Most patients with intestinal transplant have already had many intra-abdominal surgeries before trans-plant. In the literature, various options to overcome the risks faced by these patients have been reported. As described by Moon,6 options to completely close the abdominal wound include (1) use of the patient’s abdominal wall in which a “component’s separation” technique is used to increase the mobility of the flap; (2) staged expansion of the abdominal wall by using a tension-generating/distraction device, a technique used in pediatric patients; (3) use of an artificial mesh, a technique used when the abdominal wall defect is large; (4) use of the peritoneum from a brain-dead donor, which can be used to reinforce the abdominal wall defect; and (5) transplant of the entire abdominal wall from a brain-dead donor. These various abdominal wall reconstruction techniques are summarized in Table 2.6
A simple tension-free and primary abdominal wall closure is not always possible, as many patients have the concomitant existence of a frozen abdomen secondary to multiple abdominal procedures, loss of bowel length from prior bowel resection, presence of multiple fistulas or ostomies, extensive skin lesions secondary to the scarring process of a healed fistula, or a removed ostomy. These findings are most commonly a consequence of processes that lead to short gut syndrome, the primary cause of chronic intestinal failure.7 Two main strategies have been proposed to overcome the need for an adequate closure at the end of the transplant. One strategy is to use a smaller donor or to reduce the length/size of the transplanted graft. The other strategy is to enlarge the abdominal domain. The latter has become the preferred approach. However, AWT may be appropriate for some patients. The risks of lifelong immunosuppression versus the potential clinical benefits of tissue transplant must be considered.8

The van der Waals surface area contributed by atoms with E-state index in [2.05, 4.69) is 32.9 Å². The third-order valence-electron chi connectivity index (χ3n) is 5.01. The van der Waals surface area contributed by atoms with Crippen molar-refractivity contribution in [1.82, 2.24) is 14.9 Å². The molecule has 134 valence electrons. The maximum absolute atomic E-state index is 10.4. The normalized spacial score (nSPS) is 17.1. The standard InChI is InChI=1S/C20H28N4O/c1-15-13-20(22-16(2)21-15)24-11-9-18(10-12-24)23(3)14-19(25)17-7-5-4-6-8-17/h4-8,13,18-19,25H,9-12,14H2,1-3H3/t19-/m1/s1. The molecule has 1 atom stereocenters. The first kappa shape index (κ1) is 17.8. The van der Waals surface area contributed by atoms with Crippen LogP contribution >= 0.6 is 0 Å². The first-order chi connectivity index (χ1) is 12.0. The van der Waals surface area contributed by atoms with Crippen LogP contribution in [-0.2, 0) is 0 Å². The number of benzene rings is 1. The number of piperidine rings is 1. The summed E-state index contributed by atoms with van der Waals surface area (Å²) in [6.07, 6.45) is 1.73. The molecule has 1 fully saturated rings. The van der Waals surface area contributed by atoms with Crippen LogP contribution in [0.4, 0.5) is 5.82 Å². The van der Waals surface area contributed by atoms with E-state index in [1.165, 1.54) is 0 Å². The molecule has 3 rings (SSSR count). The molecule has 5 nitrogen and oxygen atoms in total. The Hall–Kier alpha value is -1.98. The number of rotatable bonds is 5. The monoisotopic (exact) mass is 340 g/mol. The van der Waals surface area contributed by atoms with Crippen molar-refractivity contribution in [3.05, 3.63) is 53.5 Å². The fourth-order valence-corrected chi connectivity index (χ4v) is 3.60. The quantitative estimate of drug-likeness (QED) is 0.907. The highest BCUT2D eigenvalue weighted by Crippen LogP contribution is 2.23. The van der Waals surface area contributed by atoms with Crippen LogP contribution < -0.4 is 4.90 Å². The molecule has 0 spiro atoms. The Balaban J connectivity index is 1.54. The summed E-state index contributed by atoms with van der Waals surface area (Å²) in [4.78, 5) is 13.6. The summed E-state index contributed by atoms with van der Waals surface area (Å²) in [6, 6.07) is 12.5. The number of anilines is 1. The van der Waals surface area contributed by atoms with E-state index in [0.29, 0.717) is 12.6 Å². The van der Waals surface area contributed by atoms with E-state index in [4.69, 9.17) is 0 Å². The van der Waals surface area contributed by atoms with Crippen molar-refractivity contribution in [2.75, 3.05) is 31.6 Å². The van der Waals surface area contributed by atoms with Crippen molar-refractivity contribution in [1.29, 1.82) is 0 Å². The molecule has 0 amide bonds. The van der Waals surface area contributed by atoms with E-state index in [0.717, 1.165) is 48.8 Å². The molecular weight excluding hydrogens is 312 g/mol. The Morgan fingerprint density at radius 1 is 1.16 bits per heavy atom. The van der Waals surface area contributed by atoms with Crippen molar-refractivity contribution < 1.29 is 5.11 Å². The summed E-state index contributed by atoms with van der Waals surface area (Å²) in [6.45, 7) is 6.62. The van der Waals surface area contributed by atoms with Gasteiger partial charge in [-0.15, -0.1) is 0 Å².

An obvious reason for the lack of significant prior experiences with abdominal wall-vascularized composite allotransplant (VCA) is the need for immunosuppression for an elective non-lifesaving procedure, with the surgeon thus perhaps not offering this as a viable option to patients. These challenges have arisen before in other domains of VCA, such as hand/upper extremity and facial transplants. In these other domains, improvements in function and quality of life have justified the risks of immunosuppression. However, the indications can be expected to broaden with the push for immunomodulation and decrease in immuno-suppression.4
An exit strategy for abdominal wall VCA failure must also be considered. Presently, emerging biologic materials are being used to reconstitute the fascial layers of the abdominal wall. However, these materials require vascularized tissue support for ingrowth and incorporation. Moreover, long-term outcomes regarding repair durability with these materials have yet to be determined. In most cases, if all other options have failed, skin grafting directly onto the bowel may be performed as a bailout for abdominal wall VCA failure.9